believe the mat has a short life span, making it even more costly. Future research should address these
issues. Finally, it is important to recognize that although water is inexpensive and abundant for most
nurseries presently, the situation is changing. As water supplies shrink, restrictions mount, and water
costs rise, new technologies that appear expensive today may not be tomorrow.
Finally, since 40 percent of nurserymen indicated interest in the capillary mat system, what might be
the potential market for the states examined? By using a combination of data from several sources,
including this study, a sales forecast can be derived (Table 11). Total area of open nursery crop
production (column 1) is multiplied against the percent of production that is containerized (column 2),
and then again by the percent of nurseries indicating interest in the capillary mat to derive a potential
market of roughly 25,000 acres.
Table 11. Sales forecast to wholesale nurseries for the capillary mat system in southeastern U.S.
State Production Area Percent Percent Firms Market Potential
(Acres) Contaiperized Interested (Acres)
Alabama 5,629 95% 29% 1,565
Arkansas 360 69% 33% 83
Florida 30,161 78% 42% 9,946
Georgia 4,898 69% 42% 1,413
Louisiana 4,012 72% 25% 726
Mississippi 622 87% 25% 135
North Carolina 15,830 58% 30% 2,706
South Carolina 6,409 57% 30% 1,104
Tennessee 31,451 41% 55% 6,948
Total 99,372 24,626
a Production area of nursery crops in the open. Source: USDA, NASS, 1997 Census of Agriculture.
b Percent of total production in containers. Source: Brooker, J.R., R.A. Hinson and S.C. Turner, 2000.
Trade flows and marketing practices within the United States nursery industry: 1998. Southern
Cooperative Series Bulletin.
c Percent of firms interested in purchasing the capillary mat.
Retail Garden Centers. Important variables to consider for adoption of the capillary mat by garden
centers are current irrigation methods, water availability, number of purchasing sources, types of
containers used, and receptivity based on cost. Based on the data, water availability was clearly not a
problem for garden centers, nor was their current watering methods which involves a mix of overhead
and hand watering. This contention is supported by the fact that very little plant material is discarded
because of inappropriate watering. In addition, most garden centers do not anticipate water to be a
problem in the future. The suitability of the capillary mat can be affected by the lack of standardized
plant material. Since most garden centers receive their materials from a variety of nurseries, the types
of containers and the soil mixtures will tend to have a high degree of variability. If pots do not have
holes in the bottom of containers, and if the soil mixture is too course, the capillary mat will not work
effectively. Garden centers will then be compelled to repot those plants not meeting these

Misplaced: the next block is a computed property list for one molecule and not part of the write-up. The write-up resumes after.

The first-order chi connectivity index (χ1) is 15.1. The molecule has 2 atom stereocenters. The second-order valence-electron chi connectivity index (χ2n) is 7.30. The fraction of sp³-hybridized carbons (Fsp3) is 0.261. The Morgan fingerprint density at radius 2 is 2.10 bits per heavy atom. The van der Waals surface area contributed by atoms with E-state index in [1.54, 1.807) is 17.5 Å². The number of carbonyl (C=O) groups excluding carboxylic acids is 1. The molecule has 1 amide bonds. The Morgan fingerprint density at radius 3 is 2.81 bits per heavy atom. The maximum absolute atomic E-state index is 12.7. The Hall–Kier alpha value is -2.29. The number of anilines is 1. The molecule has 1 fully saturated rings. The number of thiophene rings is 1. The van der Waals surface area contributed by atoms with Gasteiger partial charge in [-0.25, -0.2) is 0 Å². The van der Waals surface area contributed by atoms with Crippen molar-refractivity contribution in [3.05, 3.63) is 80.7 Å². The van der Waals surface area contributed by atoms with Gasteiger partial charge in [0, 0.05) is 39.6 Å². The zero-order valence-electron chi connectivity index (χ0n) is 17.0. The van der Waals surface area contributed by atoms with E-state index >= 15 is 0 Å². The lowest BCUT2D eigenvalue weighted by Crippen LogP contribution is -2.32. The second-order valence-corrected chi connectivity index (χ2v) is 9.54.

requirements, which they would be unlikely to do. Use of the capillary mat must be simple, must not
impair the appearance of the display, and not result in major operating changes of the garden center, as
these would raise the cost of doing business. The cost of the mat itself is another factor. Receptivity by
garden center managers mirrored that of nursery managers about one-quarter said they would
consider using it at the specified cost, and 60 percent said they would not. A slightly higher percentage
said they would be interested in the mat on a trial basis. Overall, given these results, the likelihood of
garden centers embracing this technology appear more remote than for nurseries, not just now, but even
in the future.
Beeson, R.C. and J.J. Haydu. 2002. "Comparison of Laval University Capillary Mats to Other
Landscape Nursery Irrigation Systems." unpublished research report, Inst. Food & Agric. Sci.,
University of Florida.
Chanseetis, C., Y. Shinohara, M. Takagaki, T. Maruo, M. Hohjo, and T. Ito. 1999. "Application of
Capillary Hydroponic'System to Lettuce Growing Under Tropical Climate Conditions. Acta Hort.
Haydu, J.J. and R.C. Beeson. 1997. Economic Feasibility of Micro-irrigating Container-Grown
Landscape Plants." J. Environ. Hort., 15(1):23-29.
Keese, R.J., N.D. Camper, T. Whitewell, M.B. Riley, and P.C. Wilson. 1994. "Herbicide Runoff from
Ornamental Container Nurseries." J. Environ. Quality. (23):320-324.
Kotler, Philip. 1988. Marketing Management: Analysis, Planning, Implementation, and Control. Sixth
Edition, Prentice Hall, Inglewood Cliffs, New Jersey.
Molitar, H.D. 1990. "The European Perspective with Emphasis on Sub-irrigation and Re-circulation of
Water and Nutrients." Acta Hort. (272):337-345.
Prasad, M. 1999. "Evaluation of Woodwastes as a Substrate for Ornamental Crops Watered by
Capillary and Drip Irrigation." Acta Hort. (548):165-173
Skimina, C.A.. 1986. "Recycling Irrigation Runoff on Container Ornamentals." HortScience 21 (1):32-
Smith, E.M. & S.A. Treaster. 1979. "Studies of Capillary Watering of Container-Grown Nursery
Stock." New Horizons. Horticultural Research Institute, Washington D.C. pp. 25-27.
Werken, H. Van De. 1989. "A New Way with Containers." American Nurseryman 170 (2): 42-51.